|Take one highway men and toss him onto a deserted eighteenth-century road. Slowly blend in a missing heir, the current duke, their crotchety grandmother, and her frustrated companion. Stir a little with Julia Quinn's deft pen, and bring to a simmer. What a perfect recipe for an enjoyable summertime treat.
Captain Jack Audley has not been able to return to Ireland since the end of the war. He has become a highway man and would happily continue robbing English travelers. It's better than facing the disaster back home.
Then, one night he stops a coach carrying two ladies. They refuse to hand over their jewels, but the older one claims to be his grandmother. Although Jack doesn't really believe her, he is curious enough to visit her castle. After some persuasion and several threats, he agrees to stay until the question of his identity is settled. The young, unmarried companion is another enticement.
Waiting hand and foot on the fussy and bad-tempered Dowager Duchess of Wyndham is pretty much all Grace Eversleigh sees on her horizon. It is hardly surprising, then, that her midnight encounter with a highwayman becomes the stuff of all her fantasies. Grace does not expect very much to come of it, not even when he shows up at the castle and is hailed as the missing heir. Besides which, her loyalties lie with the current duke. It is not long before Jack makes her yearn for something quite different.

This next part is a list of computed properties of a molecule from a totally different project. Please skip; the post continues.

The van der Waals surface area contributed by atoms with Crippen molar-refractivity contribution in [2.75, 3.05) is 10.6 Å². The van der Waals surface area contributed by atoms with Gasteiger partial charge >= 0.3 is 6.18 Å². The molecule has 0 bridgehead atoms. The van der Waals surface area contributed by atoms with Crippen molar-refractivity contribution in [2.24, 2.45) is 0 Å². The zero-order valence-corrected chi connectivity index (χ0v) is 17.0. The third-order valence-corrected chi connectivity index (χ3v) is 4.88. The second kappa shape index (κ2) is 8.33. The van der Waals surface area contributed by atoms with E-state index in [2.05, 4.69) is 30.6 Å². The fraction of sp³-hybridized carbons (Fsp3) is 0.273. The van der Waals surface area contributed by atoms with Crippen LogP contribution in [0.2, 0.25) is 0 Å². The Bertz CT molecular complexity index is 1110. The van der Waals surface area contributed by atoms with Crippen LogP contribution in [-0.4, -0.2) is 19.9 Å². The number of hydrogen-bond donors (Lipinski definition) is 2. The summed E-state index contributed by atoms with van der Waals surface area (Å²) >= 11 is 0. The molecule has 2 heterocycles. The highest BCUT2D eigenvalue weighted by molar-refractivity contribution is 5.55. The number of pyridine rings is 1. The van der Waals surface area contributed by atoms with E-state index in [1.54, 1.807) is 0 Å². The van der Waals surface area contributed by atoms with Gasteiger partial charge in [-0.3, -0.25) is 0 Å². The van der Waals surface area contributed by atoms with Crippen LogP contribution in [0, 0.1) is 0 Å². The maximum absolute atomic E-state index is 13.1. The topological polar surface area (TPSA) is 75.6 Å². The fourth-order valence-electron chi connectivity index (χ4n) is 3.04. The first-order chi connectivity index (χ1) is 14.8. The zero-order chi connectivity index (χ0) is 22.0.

Jack is such a charmer that it is easy to see his appeal. His almost instant interest in Grace is less convincing, and their slide from attraction to love happens a bit too quickly. I would have been more easily convinced had they taken the longer road in the tradition of, say, Penelope Featherington and Colin Bridgerton in Quinn's Romancing Mr. Bridgerton. Still, they are ultimately well suited.
More importantly, both characters are thoroughly likable and very nicely drawn. The events that led Jack to a life of petty crime sound real. So does his need to rely almost unwittingly on his charm. In Grace, Quinn evokes the tedious, humdrum existence of a woman with no serious prospects. The fact that Grace is resilient, hopeful, and extremely dignified does not diminish the overall desperation of her situation.
I do not mean to suggest, however, that the book is all tragedy and pain. There are several poignant moments, but overall The Lost Duke of Wyndham is a light-hearted and frothy read. This is largely because of the interaction between Jack's debonair ways and Grace's calming spirit, but the secondary characters also help. The Dowager Duchess's other grandson, Thomas Cavendish, is as cold and stand-offish as a man groomed to be duke should be. A more intriguing side to him is revealed in the bewilderment he feels on learning about the other Duke. All in all, he acts quite honorably, making me curious to explore his side of the matter. It will be related in the companion piece, due out in October. There is every reason to believe Mr Cavendish, I Presume will be like The Lost Duke of Wyndham: a perfectly delightful escapist fantasy.